Steroids and Cross-linking for Ulcer Treatment (SCUT II)
Investigator: Thomas Lietman, MD
Sponsor: NIH Natl Eye Institute
In contrast to other causes of visual loss, such as cataract, corneal ulceration affects patients of all ages. This monocular vision loss associated with corneal ulceration has been shown to reduce vision-related quality of life. Although antibiotics cure the infection, outcomes remain poor due to corneal scarring. Ideal treatment of ulcers would address both infection and inflammation. Here we proposed a randomized clinical trial to evaluate the roles of collagen cross-linking and topical steroids in the treatment of bacterial ulcers.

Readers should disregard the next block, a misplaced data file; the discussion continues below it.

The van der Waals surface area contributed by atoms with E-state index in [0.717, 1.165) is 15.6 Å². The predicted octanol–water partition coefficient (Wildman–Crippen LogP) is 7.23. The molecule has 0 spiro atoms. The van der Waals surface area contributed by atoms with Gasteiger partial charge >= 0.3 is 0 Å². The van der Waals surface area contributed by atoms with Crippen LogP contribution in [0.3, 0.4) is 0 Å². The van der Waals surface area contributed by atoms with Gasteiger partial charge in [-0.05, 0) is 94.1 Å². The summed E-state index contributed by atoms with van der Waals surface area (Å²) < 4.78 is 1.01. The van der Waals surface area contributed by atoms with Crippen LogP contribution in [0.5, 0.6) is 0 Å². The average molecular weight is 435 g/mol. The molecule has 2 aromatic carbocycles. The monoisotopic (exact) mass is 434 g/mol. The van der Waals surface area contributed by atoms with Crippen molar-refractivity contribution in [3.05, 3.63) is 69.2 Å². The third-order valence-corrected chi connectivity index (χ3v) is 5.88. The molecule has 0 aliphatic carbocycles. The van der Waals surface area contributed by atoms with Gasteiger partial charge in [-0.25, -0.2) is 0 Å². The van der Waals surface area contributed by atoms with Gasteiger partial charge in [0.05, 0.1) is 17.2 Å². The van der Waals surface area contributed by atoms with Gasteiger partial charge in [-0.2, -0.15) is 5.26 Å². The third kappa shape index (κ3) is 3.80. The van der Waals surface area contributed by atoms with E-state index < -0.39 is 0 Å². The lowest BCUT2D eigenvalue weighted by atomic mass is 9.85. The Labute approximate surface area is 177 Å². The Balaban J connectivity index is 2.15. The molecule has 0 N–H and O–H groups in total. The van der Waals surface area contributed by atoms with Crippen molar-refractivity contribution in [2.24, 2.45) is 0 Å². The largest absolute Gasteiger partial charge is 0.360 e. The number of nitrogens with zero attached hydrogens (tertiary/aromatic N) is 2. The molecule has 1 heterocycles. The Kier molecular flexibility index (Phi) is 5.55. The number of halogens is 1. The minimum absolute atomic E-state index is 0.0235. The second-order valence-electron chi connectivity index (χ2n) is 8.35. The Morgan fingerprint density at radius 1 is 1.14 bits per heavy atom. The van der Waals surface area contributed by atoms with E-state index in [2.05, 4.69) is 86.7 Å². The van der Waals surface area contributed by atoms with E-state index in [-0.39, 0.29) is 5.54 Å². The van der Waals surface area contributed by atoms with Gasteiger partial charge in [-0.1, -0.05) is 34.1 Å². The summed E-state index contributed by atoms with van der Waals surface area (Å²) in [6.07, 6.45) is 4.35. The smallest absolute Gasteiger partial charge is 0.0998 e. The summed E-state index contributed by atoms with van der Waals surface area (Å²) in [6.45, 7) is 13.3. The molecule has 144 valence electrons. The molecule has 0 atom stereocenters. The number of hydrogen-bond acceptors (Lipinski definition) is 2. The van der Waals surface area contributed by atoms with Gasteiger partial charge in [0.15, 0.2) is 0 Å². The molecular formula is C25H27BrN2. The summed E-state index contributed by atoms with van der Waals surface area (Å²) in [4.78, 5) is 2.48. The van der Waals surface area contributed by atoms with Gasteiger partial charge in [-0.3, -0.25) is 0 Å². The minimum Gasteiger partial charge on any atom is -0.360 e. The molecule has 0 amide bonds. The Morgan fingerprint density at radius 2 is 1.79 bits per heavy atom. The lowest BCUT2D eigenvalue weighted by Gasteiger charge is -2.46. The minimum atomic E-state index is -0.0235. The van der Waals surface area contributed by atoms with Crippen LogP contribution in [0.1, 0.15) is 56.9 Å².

Investigating factors that mitigate the inflammatory response to infection may have the greatest impact on clinical outcomes in bacterial keratitis. Well-designed randomized controlled trials comparing different topical antibiotics have been unable to identify any significant difference of treatment success. Activated immune cells secret cytokines and collagenases which lead to destruction of corneal tissue. Simultaneous treatment of inflammation may reduce corneal astigmatism and opacity, thus improving visual acuity outcomes. The Steroids for Corneal Ulcer Trial (SCUT) was unable to identify a benefit or harm to the use of adjuvant steroids in the treatment of bacterial ulcers overall, however, hypothesis-generating subgroup analysis consistently suggested a benefit in severe, non-Nocardia ulcers treated with early steroids. Here, we propose the Steroids and Cross-linking for Ulcer Treatment II (SCUT II), an international, randomized, double-masked, clinical trial designed to evaluate the benefit of adjuvant corneal cross-linking (CXL) and early steroids in the treatment of bacterial ulcers. Patients presenting to one of the Aravind Eye Hospitals in India or to UCSF with smear-positive typical (i.e. non-Nocardia or Mycobacteria) bacterial corneal ulcers and moderate to severe vision loss, defined as Snellen visual acuity of 20/40 or worse, will be eligible for inclusion. Those who agree to participate will be randomized to one of three treatment groups: Group 1: Standard Therapy Group, topical 0.5% moxifloxacin plus topical placebo plus sham CXL Group 2: Early Steroid Group, topical 0.5% moxifloxacin plus topical 0.05% difluprednate plus sham CXL Group 3: CXL Group, topical 0.5% moxifloxacin plus topical 0.05% difluprednate plus CXL This approach is innovative for a number of reasons including its testing of novel treatments such as topical difluprednate 0.05% and corneal cross-linking. It is also aligned with the priorities of the NEI including the study of infectious processes, as well as studying new high-resolution imaging techniques such as confocal microscopy, anterior-segment optical coherence and Pentacam Scheimflug imaging to guide treatment of corneal ulceration and as potential surrogate trial endpoints in future trials. Proctor has a proven track record of studying the optimal treatment of corneal ulceration with large NEI-funded trials. Corneal opacity remains one of the leading causing of blindness worldwide and we anticipate that this research will guide clinicians on the best management of cornea infection to reduce the morbidity associated with this condition.